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  1. #1
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    Default A Question About Selling a House

    First off I am not selling my house but I am curious as to an aspect of selling a house.

    Our house has an extensive internal computer and phone system that unless the new owners were to be made aware of it they would not have any idea of what is there or how to use it. So does a system like this get ripped out by the vendor or just left in place. All the routers, switches, mesh network etc is hidden in out of the way places and I doubt the average person could even find half the equipment and would not have the access passwords to get into it if they knew it was there. Explaining it was there to an agent would be useless and if the new owners were made aware of it I doubt they could fix any problems anyway unless they were very network savvy.

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  3. #2
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    I networked my house and when it was sold all equipment like router, servers, VOIP system got ripped out. I did leave the rack and it was labelled so if they bothered to read it they could work out where to plug the phone. All cabling stayed. I did a decent job with it, 2 ports per wall plug to almost every room. New owners never asked and I never said anything. Doubt it got used.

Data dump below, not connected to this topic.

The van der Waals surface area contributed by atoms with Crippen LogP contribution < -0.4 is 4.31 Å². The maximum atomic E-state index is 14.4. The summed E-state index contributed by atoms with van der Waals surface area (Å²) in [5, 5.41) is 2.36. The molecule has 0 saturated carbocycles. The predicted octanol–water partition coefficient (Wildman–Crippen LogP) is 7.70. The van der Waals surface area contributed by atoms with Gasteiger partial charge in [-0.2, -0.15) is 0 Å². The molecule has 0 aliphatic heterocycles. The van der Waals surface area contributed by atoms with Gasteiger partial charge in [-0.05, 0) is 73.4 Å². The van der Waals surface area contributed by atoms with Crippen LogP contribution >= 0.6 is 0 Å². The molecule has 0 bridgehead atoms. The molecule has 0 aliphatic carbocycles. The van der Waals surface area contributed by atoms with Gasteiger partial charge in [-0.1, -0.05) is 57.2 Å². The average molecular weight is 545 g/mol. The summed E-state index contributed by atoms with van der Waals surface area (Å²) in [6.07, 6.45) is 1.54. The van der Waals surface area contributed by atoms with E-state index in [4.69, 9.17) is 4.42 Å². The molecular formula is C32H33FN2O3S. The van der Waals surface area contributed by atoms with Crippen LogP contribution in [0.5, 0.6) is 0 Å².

Semtex fixes all

  4. #3
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    When I sold my place, I write a doc for the new owner about what it all was, how to patch sockets to be phone or network or home security etc. Whether they used that is entirely up to them.


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  5. #4
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    Default

    There have been houses sold that advertise these features as selling points. As to passwords etc. these could be changed to something generic before selling and passed on to the new owners

  6. #5
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    Quote Originally Posted by Lappa View Post
    There have been houses sold that advertise these features as selling points. As to passwords etc. these could be changed to something generic before selling and passed on to the new owners
    If you can physically access these things most have a factory reset button on them anyway. Then the new owners can configure them how they want. If I was to move I would take all my stuff with me and just leave the cables in the walls.

  7. #6
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    Default

    Like many "home improvements" the network infrastructure & cabling may have been a significant investment, but it only has value to those who know what it is, its benefits and how to use it. Plus it only has a relatively short service life - technology wise. Ethernet vs Wireless.